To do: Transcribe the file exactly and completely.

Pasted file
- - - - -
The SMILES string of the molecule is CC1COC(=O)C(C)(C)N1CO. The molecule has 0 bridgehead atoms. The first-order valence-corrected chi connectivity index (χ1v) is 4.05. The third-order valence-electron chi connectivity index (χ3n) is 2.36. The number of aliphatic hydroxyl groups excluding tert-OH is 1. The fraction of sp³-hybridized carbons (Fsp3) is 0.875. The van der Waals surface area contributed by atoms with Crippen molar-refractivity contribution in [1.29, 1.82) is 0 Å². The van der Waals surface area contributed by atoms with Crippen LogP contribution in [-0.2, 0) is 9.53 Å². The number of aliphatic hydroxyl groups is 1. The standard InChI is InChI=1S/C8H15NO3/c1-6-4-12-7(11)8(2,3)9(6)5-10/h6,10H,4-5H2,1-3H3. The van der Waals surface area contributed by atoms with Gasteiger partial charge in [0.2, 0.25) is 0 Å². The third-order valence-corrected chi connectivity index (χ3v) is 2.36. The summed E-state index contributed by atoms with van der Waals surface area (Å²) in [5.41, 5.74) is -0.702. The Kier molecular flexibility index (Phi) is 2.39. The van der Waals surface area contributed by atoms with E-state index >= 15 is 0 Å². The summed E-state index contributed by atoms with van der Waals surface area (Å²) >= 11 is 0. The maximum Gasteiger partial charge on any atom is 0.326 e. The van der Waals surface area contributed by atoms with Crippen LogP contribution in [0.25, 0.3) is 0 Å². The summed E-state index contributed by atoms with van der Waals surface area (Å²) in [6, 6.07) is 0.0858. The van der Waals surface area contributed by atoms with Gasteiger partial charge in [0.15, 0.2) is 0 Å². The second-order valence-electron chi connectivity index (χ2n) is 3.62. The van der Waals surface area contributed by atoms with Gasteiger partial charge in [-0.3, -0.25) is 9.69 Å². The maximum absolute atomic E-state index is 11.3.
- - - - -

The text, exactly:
The SMILES string of the molecule is CC1COC(=O)C(C)(C)N1CO. The molecule has 0 bridgehead atoms. The first-order valence-corrected chi connectivity index (χ1v) is 4.05. The third-order valence-electron chi connectivity index (χ3n) is 2.36. The number of aliphatic hydroxyl groups excluding tert-OH is 1. The fraction of sp³-hybridized carbons (Fsp3) is 0.875. The van der Waals surface area contributed by atoms with Crippen molar-refractivity contribution in [1.29, 1.82) is 0 Å². The van der Waals surface area contributed by atoms with Crippen LogP contribution in [-0.2, 0) is 9.53 Å². The number of aliphatic hydroxyl groups is 1. The standard InChI is InChI=1S/C8H15NO3/c1-6-4-12-7(11)8(2,3)9(6)5-10/h6,10H,4-5H2,1-3H3. The van der Waals surface area contributed by atoms with Gasteiger partial charge in [0.2, 0.25) is 0 Å². The third-order valence-corrected chi connectivity index (χ3v) is 2.36. The summed E-state index contributed by atoms with van der Waals surface area (Å²) in [5.41, 5.74) is -0.702. The Kier molecular flexibility index (Phi) is 2.39. The van der Waals surface area contributed by atoms with E-state index >= 15 is 0 Å². The summed E-state index contributed by atoms with van der Waals surface area (Å²) >= 11 is 0. The maximum Gasteiger partial charge on any atom is 0.326 e. The van der Waals surface area contributed by atoms with Crippen LogP contribution in [0.25, 0.3) is 0 Å². The summed E-state index contributed by atoms with van der Waals surface area (Å²) in [6, 6.07) is 0.0858. The van der Waals surface area contributed by atoms with Gasteiger partial charge in [0.15, 0.2) is 0 Å². The second-order valence-electron chi connectivity index (χ2n) is 3.62. The van der Waals surface area contributed by atoms with Gasteiger partial charge in [-0.3, -0.25) is 9.69 Å². The maximum absolute atomic E-state index is 11.3.